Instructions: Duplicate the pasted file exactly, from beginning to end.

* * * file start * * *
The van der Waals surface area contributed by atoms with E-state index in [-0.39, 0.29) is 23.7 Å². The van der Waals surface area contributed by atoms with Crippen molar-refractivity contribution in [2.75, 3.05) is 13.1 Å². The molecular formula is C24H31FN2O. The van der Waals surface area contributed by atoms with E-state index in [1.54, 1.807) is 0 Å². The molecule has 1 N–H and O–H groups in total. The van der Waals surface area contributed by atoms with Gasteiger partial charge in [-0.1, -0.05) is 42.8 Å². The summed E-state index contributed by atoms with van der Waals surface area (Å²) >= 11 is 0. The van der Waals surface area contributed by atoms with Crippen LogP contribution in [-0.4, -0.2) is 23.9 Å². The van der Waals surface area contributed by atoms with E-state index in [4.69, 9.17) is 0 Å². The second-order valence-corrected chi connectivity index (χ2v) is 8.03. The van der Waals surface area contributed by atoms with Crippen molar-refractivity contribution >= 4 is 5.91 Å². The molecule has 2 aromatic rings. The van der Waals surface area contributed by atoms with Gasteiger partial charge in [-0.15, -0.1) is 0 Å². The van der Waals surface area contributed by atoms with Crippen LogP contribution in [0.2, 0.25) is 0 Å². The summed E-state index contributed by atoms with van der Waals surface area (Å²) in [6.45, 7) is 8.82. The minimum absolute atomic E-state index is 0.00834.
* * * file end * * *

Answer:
The van der Waals surface area contributed by atoms with E-state index in [-0.39, 0.29) is 23.7 Å². The van der Waals surface area contributed by atoms with Crippen molar-refractivity contribution in [2.75, 3.05) is 13.1 Å². The molecular formula is C24H31FN2O. The van der Waals surface area contributed by atoms with E-state index in [1.54, 1.807) is 0 Å². The molecule has 1 N–H and O–H groups in total. The van der Waals surface area contributed by atoms with Gasteiger partial charge in [-0.1, -0.05) is 42.8 Å². The summed E-state index contributed by atoms with van der Waals surface area (Å²) >= 11 is 0. The van der Waals surface area contributed by atoms with Crippen LogP contribution in [-0.4, -0.2) is 23.9 Å². The van der Waals surface area contributed by atoms with E-state index in [4.69, 9.17) is 0 Å². The second-order valence-corrected chi connectivity index (χ2v) is 8.03. The van der Waals surface area contributed by atoms with Crippen molar-refractivity contribution >= 4 is 5.91 Å². The molecule has 2 aromatic rings. The van der Waals surface area contributed by atoms with Gasteiger partial charge in [-0.15, -0.1) is 0 Å². The van der Waals surface area contributed by atoms with Crippen LogP contribution in [0.2, 0.25) is 0 Å². The summed E-state index contributed by atoms with van der Waals surface area (Å²) in [6.45, 7) is 8.82. The minimum absolute atomic E-state index is 0.00834.